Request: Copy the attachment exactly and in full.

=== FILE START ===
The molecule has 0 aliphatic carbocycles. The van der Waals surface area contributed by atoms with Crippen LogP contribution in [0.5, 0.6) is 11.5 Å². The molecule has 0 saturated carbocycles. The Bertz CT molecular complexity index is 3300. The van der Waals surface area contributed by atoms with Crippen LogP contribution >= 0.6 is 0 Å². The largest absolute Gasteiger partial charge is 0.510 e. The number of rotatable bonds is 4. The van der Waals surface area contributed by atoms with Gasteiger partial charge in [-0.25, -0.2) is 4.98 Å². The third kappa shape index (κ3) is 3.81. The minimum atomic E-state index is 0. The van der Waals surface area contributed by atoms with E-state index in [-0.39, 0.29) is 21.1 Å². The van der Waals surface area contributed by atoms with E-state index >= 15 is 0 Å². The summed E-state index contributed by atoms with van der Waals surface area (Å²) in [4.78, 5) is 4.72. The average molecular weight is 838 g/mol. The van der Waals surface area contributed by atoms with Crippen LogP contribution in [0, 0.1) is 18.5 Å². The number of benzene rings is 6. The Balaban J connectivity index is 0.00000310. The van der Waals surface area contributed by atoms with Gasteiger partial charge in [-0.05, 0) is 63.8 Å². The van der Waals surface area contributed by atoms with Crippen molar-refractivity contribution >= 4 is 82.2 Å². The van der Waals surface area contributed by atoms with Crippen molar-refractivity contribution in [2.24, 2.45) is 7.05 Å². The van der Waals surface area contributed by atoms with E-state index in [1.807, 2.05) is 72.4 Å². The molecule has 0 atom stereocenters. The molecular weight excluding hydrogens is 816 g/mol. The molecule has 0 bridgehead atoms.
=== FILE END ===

The molecule has 0 aliphatic carbocycles. The van der Waals surface area contributed by atoms with Crippen LogP contribution in [0.5, 0.6) is 11.5 Å². The molecule has 0 saturated carbocycles. The Bertz CT molecular complexity index is 3300. The van der Waals surface area contributed by atoms with Crippen LogP contribution >= 0.6 is 0 Å². The largest absolute Gasteiger partial charge is 0.510 e. The number of rotatable bonds is 4. The van der Waals surface area contributed by atoms with Gasteiger partial charge in [-0.25, -0.2) is 4.98 Å². The third kappa shape index (κ3) is 3.81. The minimum atomic E-state index is 0. The van der Waals surface area contributed by atoms with E-state index in [-0.39, 0.29) is 21.1 Å². The van der Waals surface area contributed by atoms with E-state index >= 15 is 0 Å². The summed E-state index contributed by atoms with van der Waals surface area (Å²) in [4.78, 5) is 4.72. The average molecular weight is 838 g/mol. The van der Waals surface area contributed by atoms with Crippen LogP contribution in [0, 0.1) is 18.5 Å². The number of benzene rings is 6. The Balaban J connectivity index is 0.00000310. The van der Waals surface area contributed by atoms with Gasteiger partial charge in [-0.05, 0) is 63.8 Å². The van der Waals surface area contributed by atoms with Crippen molar-refractivity contribution >= 4 is 82.2 Å². The van der Waals surface area contributed by atoms with Crippen molar-refractivity contribution in [2.24, 2.45) is 7.05 Å². The van der Waals surface area contributed by atoms with E-state index in [1.807, 2.05) is 72.4 Å². The molecule has 0 atom stereocenters. The molecular weight excluding hydrogens is 816 g/mol. The molecule has 0 bridgehead atoms.